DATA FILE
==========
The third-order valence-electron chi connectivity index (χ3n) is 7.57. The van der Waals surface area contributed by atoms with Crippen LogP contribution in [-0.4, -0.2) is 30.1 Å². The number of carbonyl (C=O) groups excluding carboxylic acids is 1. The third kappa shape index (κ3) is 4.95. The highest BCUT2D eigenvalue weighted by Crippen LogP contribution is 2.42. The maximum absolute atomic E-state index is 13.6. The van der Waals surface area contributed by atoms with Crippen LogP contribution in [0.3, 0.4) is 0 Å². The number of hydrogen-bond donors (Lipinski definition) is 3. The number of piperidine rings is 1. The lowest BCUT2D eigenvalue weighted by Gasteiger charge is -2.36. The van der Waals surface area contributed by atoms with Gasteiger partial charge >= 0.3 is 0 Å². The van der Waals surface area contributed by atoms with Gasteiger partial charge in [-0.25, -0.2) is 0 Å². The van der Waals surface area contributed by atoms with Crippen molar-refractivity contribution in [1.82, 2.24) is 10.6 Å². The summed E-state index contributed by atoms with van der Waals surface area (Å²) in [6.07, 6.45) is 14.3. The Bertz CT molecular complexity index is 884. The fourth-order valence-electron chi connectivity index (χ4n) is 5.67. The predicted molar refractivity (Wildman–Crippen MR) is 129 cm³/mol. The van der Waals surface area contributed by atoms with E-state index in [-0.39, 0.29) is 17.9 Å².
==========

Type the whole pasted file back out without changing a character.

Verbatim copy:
The third-order valence-electron chi connectivity index (χ3n) is 7.57. The van der Waals surface area contributed by atoms with Crippen LogP contribution in [-0.4, -0.2) is 30.1 Å². The number of carbonyl (C=O) groups excluding carboxylic acids is 1. The third kappa shape index (κ3) is 4.95. The highest BCUT2D eigenvalue weighted by Crippen LogP contribution is 2.42. The maximum absolute atomic E-state index is 13.6. The van der Waals surface area contributed by atoms with Crippen LogP contribution in [0.3, 0.4) is 0 Å². The number of hydrogen-bond donors (Lipinski definition) is 3. The number of piperidine rings is 1. The lowest BCUT2D eigenvalue weighted by Gasteiger charge is -2.36. The van der Waals surface area contributed by atoms with Gasteiger partial charge >= 0.3 is 0 Å². The van der Waals surface area contributed by atoms with Gasteiger partial charge in [-0.25, -0.2) is 0 Å². The van der Waals surface area contributed by atoms with Crippen molar-refractivity contribution in [1.82, 2.24) is 10.6 Å². The summed E-state index contributed by atoms with van der Waals surface area (Å²) in [6.07, 6.45) is 14.3. The Bertz CT molecular complexity index is 884. The fourth-order valence-electron chi connectivity index (χ4n) is 5.67. The predicted molar refractivity (Wildman–Crippen MR) is 129 cm³/mol. The van der Waals surface area contributed by atoms with E-state index in [-0.39, 0.29) is 17.9 Å².